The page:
It didn’t last too long: “I quit the road because of lack of pay for one thing… when you’re only being paid as a background artist and especially when you got to take care of some of your expenses. And, when you want to be an arranger and when you’re out on the road, some other guy is doing the arranging.”
Back in the studio, The Satintones cut a handful of 45s on both the Tamla and Motown labels before Sonny and Robert began to get involved in arranging and producing - it was Sonny who wrote the string arrangement for Eddie Holland’s mini-hit of 1962, “Jamie”.
Vernon Williams joined and sang on the group’s latter 45s. However, it wasn’t long before he left Motown’s Hitsville studio on West Grand Boulevard for Mr. Golden’s Correc-tone on 12th Street, following in the footsteps of his pals Sonny and Robert.
At the time Mr. Golden was flush with cash, but it wasn’t long before his savings were depleted and to get around the problem of not paying his key staff, he proffered a deal, as Sonny explained:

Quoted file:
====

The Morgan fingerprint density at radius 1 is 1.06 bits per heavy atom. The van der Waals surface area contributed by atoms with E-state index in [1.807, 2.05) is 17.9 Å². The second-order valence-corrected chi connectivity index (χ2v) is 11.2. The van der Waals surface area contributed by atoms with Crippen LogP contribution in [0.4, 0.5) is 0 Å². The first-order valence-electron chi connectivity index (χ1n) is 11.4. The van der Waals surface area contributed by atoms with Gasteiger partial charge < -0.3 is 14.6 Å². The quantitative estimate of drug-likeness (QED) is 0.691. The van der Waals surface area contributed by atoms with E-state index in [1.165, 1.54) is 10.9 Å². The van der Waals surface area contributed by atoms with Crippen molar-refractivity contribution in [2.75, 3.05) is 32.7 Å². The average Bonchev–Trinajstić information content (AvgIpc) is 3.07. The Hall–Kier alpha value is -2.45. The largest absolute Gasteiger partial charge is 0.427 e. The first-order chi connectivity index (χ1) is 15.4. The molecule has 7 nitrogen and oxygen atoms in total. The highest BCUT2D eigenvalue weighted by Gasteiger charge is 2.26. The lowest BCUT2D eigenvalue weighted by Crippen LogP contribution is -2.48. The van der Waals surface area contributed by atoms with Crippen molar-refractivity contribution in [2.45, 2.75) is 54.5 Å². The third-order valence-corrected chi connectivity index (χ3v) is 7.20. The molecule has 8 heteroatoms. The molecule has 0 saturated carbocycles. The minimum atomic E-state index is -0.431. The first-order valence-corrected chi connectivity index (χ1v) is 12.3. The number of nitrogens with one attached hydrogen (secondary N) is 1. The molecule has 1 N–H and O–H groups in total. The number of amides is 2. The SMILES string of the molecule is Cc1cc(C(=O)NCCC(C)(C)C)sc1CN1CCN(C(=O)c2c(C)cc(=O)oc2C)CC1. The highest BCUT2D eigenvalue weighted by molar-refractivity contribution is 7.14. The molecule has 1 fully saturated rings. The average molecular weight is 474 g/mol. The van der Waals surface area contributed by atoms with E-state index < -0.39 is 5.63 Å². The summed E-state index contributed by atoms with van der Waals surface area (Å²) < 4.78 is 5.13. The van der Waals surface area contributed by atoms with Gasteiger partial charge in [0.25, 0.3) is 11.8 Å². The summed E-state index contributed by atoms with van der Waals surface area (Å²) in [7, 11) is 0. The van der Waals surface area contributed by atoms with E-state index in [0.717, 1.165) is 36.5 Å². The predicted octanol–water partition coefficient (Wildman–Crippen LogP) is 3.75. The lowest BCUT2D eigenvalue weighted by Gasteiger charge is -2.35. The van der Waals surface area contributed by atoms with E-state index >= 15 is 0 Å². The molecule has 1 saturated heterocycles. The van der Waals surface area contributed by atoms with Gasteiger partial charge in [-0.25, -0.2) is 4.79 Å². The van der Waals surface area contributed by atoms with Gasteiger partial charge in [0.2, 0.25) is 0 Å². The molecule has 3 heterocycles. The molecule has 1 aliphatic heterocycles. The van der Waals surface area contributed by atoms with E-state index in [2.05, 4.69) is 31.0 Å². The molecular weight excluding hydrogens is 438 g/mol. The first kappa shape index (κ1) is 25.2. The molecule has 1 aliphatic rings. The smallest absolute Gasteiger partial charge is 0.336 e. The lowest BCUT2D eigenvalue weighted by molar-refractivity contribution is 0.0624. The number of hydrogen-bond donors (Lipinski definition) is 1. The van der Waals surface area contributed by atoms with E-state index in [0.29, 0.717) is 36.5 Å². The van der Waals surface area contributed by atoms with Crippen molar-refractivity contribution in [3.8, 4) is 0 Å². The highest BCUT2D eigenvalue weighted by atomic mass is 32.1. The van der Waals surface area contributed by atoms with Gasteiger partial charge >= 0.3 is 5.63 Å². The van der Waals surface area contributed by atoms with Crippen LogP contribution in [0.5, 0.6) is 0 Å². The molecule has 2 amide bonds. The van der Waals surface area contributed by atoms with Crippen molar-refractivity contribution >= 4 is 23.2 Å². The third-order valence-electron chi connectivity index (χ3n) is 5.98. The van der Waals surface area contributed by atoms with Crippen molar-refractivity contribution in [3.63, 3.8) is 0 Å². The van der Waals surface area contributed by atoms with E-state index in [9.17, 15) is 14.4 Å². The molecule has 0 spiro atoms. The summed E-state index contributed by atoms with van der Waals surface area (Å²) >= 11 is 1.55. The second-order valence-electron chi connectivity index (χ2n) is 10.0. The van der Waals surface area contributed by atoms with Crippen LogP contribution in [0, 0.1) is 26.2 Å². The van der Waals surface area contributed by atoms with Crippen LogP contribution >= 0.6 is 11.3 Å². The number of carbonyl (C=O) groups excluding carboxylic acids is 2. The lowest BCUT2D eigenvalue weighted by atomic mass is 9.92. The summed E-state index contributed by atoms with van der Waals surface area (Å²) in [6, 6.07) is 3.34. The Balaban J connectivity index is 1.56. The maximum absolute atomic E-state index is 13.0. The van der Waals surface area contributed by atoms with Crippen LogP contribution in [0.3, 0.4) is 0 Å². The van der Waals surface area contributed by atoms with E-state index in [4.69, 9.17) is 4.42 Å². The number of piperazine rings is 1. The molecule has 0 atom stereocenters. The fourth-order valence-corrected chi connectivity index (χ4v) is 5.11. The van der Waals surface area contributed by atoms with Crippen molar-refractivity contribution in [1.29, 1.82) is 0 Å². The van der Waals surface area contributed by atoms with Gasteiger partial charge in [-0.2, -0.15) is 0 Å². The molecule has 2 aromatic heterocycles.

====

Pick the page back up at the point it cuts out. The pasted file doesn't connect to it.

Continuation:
“Money is usually is good incentive. Instead, Sonbert was supposed to be our incentive to work for no salary. I wanted the label to succeed. There was just certain artists that we were allowed to do on Sonbert, and the rest of them would go on Correc-tone - we were still working on Correc-tone stuff. We didn’t make a lot of money out of that ”
The label’s first 45 was a couple of songs by The Pyramids, a group that included ex-Satintone Vernon Williams, plus Bobby Jones, Damon “Rocky’ Rockland, Norm Worthy and Robert Gibson. Vernon sang lead on “I’m The Playboy”, which was released not very long after The Marvelettes’ smash “Playboy” had climbed into the national charts - in May ‘62.